Man Wrongly Accused in Dallas: 'It Was Persecution'
Last night, Mark Hughes was the most wanted man in America. As the suspected shooter at a Dallas Black Lives Matter protest in which five police officers were killed, Hughes’ face was plastered across network news and social media before he even knew.
“We were here just for a peaceful protest. He was allowing himself to carry a firearm, but that’s his constitutional right," said Cory Hughes, one of the Dallas protest organizers and the wrongly accused's brother.
“I don’t know what to say," the misidentified suspect Hughes said. "I could have easily been shot.”
At the time he was accused, Hughes hadn't even checked his social media feeds.
“We received a phone call that my face was on [TV] as a suspect and immediately I flagged down a police officer," Hughes explained.
"We were assisting the police," added his brother. "We were part of the organization that put on this peaceful protest and so, when they started shooting, we went to the cops and asked, ‘What can we do, how can we help them’ and so, the whole time we were helping cops. Less than 48 hours ago a man that had a permit to carry a gun was killed by a cop," he added.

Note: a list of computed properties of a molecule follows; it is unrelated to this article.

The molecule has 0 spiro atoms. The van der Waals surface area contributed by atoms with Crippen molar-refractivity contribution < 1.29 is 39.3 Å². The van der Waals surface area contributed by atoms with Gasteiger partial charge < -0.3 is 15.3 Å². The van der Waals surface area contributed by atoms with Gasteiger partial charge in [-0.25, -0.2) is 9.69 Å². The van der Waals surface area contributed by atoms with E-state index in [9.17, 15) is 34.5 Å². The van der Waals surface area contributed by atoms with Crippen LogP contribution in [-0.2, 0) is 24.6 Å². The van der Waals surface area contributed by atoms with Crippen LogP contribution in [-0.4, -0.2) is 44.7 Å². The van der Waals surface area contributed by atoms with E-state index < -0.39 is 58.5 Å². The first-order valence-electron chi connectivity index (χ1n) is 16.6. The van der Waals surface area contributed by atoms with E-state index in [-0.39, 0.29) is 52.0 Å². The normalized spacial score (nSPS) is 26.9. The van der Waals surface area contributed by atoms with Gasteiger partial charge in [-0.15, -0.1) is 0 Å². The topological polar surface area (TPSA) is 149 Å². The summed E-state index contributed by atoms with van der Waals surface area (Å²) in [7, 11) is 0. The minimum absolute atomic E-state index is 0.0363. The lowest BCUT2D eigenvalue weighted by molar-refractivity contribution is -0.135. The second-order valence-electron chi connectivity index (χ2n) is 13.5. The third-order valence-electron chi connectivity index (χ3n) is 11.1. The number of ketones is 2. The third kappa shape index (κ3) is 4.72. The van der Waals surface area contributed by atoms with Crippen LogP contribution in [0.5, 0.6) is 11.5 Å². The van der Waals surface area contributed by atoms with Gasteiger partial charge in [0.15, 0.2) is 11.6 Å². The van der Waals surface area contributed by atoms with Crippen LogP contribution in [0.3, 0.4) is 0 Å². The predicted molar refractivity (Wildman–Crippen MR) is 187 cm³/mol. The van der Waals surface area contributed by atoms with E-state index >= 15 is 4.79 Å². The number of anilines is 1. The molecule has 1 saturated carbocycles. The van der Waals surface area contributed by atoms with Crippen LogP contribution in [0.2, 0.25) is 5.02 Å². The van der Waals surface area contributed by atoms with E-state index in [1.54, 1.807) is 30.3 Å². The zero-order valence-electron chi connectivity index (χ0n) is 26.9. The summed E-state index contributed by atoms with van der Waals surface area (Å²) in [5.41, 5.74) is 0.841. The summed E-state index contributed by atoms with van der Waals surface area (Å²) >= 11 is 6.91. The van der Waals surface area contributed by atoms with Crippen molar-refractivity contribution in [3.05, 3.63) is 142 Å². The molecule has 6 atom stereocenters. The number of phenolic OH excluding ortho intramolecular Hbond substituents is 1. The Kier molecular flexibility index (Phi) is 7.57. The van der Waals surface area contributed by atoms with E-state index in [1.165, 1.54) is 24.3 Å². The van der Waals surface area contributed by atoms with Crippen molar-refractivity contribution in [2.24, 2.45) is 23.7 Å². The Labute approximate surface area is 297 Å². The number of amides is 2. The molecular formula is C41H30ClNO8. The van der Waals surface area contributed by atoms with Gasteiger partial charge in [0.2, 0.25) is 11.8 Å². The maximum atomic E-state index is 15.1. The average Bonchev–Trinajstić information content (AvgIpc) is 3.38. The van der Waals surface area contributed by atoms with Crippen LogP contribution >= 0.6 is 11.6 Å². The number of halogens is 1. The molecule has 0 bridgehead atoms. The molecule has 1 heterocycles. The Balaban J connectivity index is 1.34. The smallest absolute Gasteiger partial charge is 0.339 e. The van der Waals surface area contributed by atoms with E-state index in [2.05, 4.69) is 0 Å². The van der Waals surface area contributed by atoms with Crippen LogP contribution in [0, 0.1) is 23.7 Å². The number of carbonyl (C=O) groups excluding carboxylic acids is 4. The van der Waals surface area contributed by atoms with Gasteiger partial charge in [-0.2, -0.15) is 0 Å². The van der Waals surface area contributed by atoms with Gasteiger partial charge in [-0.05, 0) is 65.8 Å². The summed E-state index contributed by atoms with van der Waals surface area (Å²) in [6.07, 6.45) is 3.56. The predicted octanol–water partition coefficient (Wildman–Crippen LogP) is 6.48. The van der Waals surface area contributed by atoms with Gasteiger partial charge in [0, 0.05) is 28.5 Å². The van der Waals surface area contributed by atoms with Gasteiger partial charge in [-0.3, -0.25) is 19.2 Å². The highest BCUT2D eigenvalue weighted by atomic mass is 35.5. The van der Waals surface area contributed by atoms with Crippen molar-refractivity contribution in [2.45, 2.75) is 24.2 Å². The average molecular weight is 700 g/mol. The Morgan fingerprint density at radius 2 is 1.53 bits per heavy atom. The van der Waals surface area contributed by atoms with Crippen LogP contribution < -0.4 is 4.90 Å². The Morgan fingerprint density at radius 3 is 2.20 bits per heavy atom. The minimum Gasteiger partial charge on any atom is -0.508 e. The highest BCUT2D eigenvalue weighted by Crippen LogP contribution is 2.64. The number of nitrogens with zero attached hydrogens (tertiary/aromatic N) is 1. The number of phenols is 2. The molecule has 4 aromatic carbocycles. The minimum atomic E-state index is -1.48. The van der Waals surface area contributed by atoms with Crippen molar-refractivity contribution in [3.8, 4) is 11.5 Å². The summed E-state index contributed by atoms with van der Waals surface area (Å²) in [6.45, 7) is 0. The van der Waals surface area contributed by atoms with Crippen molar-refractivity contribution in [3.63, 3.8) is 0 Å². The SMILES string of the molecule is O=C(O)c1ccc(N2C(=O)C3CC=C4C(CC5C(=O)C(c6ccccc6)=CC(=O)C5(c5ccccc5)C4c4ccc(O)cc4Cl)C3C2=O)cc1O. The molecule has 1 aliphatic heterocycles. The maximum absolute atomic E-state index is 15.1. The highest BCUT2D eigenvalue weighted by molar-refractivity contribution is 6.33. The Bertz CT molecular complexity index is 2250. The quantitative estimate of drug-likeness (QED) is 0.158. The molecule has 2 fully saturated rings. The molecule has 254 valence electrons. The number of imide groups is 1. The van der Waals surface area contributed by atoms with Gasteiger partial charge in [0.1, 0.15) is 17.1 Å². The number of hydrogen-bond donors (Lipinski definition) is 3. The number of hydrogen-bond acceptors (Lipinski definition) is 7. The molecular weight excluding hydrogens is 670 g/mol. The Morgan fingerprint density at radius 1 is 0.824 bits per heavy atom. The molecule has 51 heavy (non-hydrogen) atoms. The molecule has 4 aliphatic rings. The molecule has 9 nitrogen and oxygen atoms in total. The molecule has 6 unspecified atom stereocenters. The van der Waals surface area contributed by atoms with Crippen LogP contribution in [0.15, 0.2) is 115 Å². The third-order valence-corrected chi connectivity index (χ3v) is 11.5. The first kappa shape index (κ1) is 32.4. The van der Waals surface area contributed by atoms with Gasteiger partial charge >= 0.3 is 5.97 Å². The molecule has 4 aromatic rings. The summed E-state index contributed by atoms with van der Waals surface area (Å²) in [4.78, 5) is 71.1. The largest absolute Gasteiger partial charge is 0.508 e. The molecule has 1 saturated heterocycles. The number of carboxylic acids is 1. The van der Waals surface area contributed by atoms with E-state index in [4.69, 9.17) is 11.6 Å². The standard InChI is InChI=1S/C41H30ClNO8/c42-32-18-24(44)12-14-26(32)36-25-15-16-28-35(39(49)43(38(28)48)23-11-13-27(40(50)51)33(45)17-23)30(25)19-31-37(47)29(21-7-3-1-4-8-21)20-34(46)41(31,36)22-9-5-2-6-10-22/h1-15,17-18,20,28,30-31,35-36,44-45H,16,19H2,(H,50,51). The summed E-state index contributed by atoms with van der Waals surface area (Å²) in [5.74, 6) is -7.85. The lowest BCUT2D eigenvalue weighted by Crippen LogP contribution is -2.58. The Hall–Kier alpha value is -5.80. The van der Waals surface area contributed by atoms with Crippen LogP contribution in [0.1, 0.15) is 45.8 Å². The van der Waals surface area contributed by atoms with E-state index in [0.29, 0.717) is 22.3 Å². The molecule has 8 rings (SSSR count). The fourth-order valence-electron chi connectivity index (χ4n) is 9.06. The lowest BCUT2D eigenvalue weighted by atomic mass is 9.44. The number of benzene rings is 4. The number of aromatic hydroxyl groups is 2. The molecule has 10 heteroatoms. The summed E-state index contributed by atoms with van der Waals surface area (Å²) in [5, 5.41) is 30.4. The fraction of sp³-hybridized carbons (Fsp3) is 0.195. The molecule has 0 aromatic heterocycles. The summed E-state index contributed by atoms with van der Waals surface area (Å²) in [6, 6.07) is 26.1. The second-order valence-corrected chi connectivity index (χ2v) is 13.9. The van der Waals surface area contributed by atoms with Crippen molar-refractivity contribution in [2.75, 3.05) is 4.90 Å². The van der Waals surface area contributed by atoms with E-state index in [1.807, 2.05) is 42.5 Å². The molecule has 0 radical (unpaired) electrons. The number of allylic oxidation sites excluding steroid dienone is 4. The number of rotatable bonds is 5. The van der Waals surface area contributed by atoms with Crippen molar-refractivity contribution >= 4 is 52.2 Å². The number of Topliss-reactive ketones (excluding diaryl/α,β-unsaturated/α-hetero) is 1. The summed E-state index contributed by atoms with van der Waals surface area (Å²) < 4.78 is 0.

"And so when they started firing I approached them. I said to my brother, ‘Give your gun to this cop because we don’t want an accident. We don’t want them to come around the corner and see you with a gun and start shooting at you.' And so, when the first shots went off we turned over our gun and helped direct traffic. ... At the end of the day, we came for a peaceful protest. We didn’t want anybody to be hurt," Cory Hughes told CBS News.
Even now, Cory Hughes insists that seeing both sides of the story is important.
"We came just for cops and the world to understand that those that are being killed by cops—we want you guys to know that we’re human, but we understand that cops are human… My brother could have easily been killed because somebody who was irresponsible identified him as a suspect," Cory Hughes said.
But after being interrogated, lied to and stolen from, Mark Hughes doesn't believe an apology from the Dallas Police Department is enough.
“It was persecution against me unrightly and I feel that they need to do something about that," Mark Hughes said.
As it turns out, the gun wasn't even loaded.